What CBS and CNET really need

CBS and CNET may be the worst possible partners for each other.
Back in the late nineties, I worked at CNET. It was a pretty heady moment. The company seemed to be setting new standards and best practices every day. But now, CNET doesn’t seem interested in setting the pace any longer. It couldn’t even get out of its own way long enough to come up with a widget strategy that is early or novel, and has opted out of leading a technology ad network. CNET still has a great content product, excellent editorial and infrastructure staff, and deep experience in premium online advertising. CNET needs ownership that is going to push it to become a stonger content and advertising network, rather than becoming some corporation’s Internet trophy bride. CBS has saved CNET from getting the tough love it needs.
Meanwhile, CBS needs more distribution and network power and fewer content businesses. We’re moving into a world where (at least in the near term) there will be greater separation between the distribution and creation of content. Media companies must get out in front of that trend. This is particularly true of CBS, whose broadcast network is increasingly threatened by cable and the Internet. They need to remember that they’re in the network business. And they’re only in show biz because they own a powerful distribution network. It’s easy to forget that they got where they are by laying coax, setting up microwave towers, and fighting for affiliates in scruffy little towns.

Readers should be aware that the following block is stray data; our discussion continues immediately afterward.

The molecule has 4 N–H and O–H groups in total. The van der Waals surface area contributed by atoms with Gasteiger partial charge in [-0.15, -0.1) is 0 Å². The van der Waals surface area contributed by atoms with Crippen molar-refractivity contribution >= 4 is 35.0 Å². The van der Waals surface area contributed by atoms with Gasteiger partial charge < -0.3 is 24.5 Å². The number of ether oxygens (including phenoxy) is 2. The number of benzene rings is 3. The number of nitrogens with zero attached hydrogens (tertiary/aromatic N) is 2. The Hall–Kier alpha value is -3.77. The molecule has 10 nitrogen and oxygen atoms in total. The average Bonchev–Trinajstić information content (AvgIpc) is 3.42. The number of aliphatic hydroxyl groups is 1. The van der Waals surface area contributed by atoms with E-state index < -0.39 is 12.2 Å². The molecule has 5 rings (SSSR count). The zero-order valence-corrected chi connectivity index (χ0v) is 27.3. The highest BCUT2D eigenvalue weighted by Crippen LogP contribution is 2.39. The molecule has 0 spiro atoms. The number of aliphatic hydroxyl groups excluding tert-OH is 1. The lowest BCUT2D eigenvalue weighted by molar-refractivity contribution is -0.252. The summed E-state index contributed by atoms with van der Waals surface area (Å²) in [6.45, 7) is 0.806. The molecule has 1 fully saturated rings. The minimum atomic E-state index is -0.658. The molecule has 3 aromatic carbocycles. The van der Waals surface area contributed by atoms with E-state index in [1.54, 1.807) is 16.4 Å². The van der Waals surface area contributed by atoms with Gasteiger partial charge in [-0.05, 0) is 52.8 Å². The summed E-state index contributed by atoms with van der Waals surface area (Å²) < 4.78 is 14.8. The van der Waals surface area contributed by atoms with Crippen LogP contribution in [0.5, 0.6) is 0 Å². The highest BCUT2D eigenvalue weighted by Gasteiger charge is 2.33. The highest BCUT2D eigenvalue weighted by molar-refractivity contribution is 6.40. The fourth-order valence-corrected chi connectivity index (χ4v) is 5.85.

In this world, Cox’s acquisition of Adify looks a lot smarter, giving them more network and infrastructure expertise and a business that is poised to grow. It’s not as glamorous, but it should be a solid and important business as the network economics of media become more clear.
The good news for both partners is that CNET still has tremendous potential. But CBS is going to have to learn how turn it into the kind of content and advertising network it should have already become by now.
Originally published on my blog at JupiterResearch.